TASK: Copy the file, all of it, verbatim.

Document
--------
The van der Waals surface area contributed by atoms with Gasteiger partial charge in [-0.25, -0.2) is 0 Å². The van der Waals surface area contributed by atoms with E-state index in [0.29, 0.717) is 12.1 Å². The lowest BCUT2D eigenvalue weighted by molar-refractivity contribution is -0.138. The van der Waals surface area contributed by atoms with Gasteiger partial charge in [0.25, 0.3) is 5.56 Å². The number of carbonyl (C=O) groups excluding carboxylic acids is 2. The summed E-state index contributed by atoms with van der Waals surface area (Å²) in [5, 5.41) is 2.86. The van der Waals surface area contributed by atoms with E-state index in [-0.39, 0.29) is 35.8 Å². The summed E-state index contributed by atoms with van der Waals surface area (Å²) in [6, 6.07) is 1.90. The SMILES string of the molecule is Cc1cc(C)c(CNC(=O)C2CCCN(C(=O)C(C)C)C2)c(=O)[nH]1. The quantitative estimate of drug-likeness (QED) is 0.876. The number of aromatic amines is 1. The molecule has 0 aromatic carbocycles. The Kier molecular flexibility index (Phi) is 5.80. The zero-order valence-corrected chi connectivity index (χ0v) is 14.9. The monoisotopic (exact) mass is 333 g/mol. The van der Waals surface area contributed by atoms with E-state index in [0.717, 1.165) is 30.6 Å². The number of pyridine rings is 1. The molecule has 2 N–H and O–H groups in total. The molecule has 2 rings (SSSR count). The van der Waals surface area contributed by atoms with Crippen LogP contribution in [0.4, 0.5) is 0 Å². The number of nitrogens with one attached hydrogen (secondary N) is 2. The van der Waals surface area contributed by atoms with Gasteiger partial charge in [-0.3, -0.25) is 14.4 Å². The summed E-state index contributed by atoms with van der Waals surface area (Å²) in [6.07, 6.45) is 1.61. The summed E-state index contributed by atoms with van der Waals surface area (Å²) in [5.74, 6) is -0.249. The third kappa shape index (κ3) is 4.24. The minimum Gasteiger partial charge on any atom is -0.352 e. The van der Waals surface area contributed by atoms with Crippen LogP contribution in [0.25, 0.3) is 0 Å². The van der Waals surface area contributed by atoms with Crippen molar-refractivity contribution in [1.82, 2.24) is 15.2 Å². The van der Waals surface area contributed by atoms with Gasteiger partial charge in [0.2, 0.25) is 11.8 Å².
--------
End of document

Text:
The van der Waals surface area contributed by atoms with Gasteiger partial charge in [-0.25, -0.2) is 0 Å². The van der Waals surface area contributed by atoms with E-state index in [0.29, 0.717) is 12.1 Å². The lowest BCUT2D eigenvalue weighted by molar-refractivity contribution is -0.138. The van der Waals surface area contributed by atoms with Gasteiger partial charge in [0.25, 0.3) is 5.56 Å². The number of carbonyl (C=O) groups excluding carboxylic acids is 2. The summed E-state index contributed by atoms with van der Waals surface area (Å²) in [5, 5.41) is 2.86. The van der Waals surface area contributed by atoms with E-state index in [-0.39, 0.29) is 35.8 Å². The summed E-state index contributed by atoms with van der Waals surface area (Å²) in [6, 6.07) is 1.90. The SMILES string of the molecule is Cc1cc(C)c(CNC(=O)C2CCCN(C(=O)C(C)C)C2)c(=O)[nH]1. The quantitative estimate of drug-likeness (QED) is 0.876. The number of aromatic amines is 1. The molecule has 0 aromatic carbocycles. The Kier molecular flexibility index (Phi) is 5.80. The zero-order valence-corrected chi connectivity index (χ0v) is 14.9. The monoisotopic (exact) mass is 333 g/mol. The van der Waals surface area contributed by atoms with E-state index in [0.717, 1.165) is 30.6 Å². The number of pyridine rings is 1. The molecule has 2 N–H and O–H groups in total. The molecule has 2 rings (SSSR count). The van der Waals surface area contributed by atoms with Crippen LogP contribution in [0.4, 0.5) is 0 Å². The number of nitrogens with one attached hydrogen (secondary N) is 2. The van der Waals surface area contributed by atoms with Gasteiger partial charge in [-0.3, -0.25) is 14.4 Å². The summed E-state index contributed by atoms with van der Waals surface area (Å²) in [6.07, 6.45) is 1.61. The summed E-state index contributed by atoms with van der Waals surface area (Å²) in [5.74, 6) is -0.249. The third kappa shape index (κ3) is 4.24. The minimum Gasteiger partial charge on any atom is -0.352 e. The van der Waals surface area contributed by atoms with Crippen LogP contribution in [0.25, 0.3) is 0 Å². The van der Waals surface area contributed by atoms with Crippen molar-refractivity contribution in [1.82, 2.24) is 15.2 Å². The van der Waals surface area contributed by atoms with Gasteiger partial charge in [0.2, 0.25) is 11.8 Å².